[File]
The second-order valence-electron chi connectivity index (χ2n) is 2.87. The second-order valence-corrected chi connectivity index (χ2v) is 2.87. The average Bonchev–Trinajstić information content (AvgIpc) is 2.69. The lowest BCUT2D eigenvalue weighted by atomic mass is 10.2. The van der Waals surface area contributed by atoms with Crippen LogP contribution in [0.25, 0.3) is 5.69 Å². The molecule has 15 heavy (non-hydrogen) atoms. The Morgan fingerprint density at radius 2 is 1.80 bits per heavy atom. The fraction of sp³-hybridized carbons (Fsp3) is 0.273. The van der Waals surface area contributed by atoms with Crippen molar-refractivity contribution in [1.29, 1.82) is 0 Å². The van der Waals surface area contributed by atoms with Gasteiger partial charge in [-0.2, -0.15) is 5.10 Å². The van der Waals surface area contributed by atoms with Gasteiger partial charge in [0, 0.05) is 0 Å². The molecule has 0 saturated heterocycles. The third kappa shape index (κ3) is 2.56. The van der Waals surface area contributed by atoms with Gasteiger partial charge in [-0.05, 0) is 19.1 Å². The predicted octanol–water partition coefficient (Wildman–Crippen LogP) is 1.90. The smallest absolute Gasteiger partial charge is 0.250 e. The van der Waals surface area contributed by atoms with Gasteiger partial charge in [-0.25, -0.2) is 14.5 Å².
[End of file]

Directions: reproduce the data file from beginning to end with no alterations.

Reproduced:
The second-order valence-electron chi connectivity index (χ2n) is 2.87. The second-order valence-corrected chi connectivity index (χ2v) is 2.87. The average Bonchev–Trinajstić information content (AvgIpc) is 2.69. The lowest BCUT2D eigenvalue weighted by atomic mass is 10.2. The van der Waals surface area contributed by atoms with Crippen LogP contribution in [0.25, 0.3) is 5.69 Å². The molecule has 15 heavy (non-hydrogen) atoms. The Morgan fingerprint density at radius 2 is 1.80 bits per heavy atom. The fraction of sp³-hybridized carbons (Fsp3) is 0.273. The van der Waals surface area contributed by atoms with Crippen molar-refractivity contribution in [1.29, 1.82) is 0 Å². The van der Waals surface area contributed by atoms with Gasteiger partial charge in [-0.2, -0.15) is 5.10 Å². The van der Waals surface area contributed by atoms with Gasteiger partial charge in [0, 0.05) is 0 Å². The molecule has 0 saturated heterocycles. The third kappa shape index (κ3) is 2.56. The van der Waals surface area contributed by atoms with Gasteiger partial charge in [-0.05, 0) is 19.1 Å². The predicted octanol–water partition coefficient (Wildman–Crippen LogP) is 1.90. The smallest absolute Gasteiger partial charge is 0.250 e. The van der Waals surface area contributed by atoms with Gasteiger partial charge in [-0.25, -0.2) is 14.5 Å².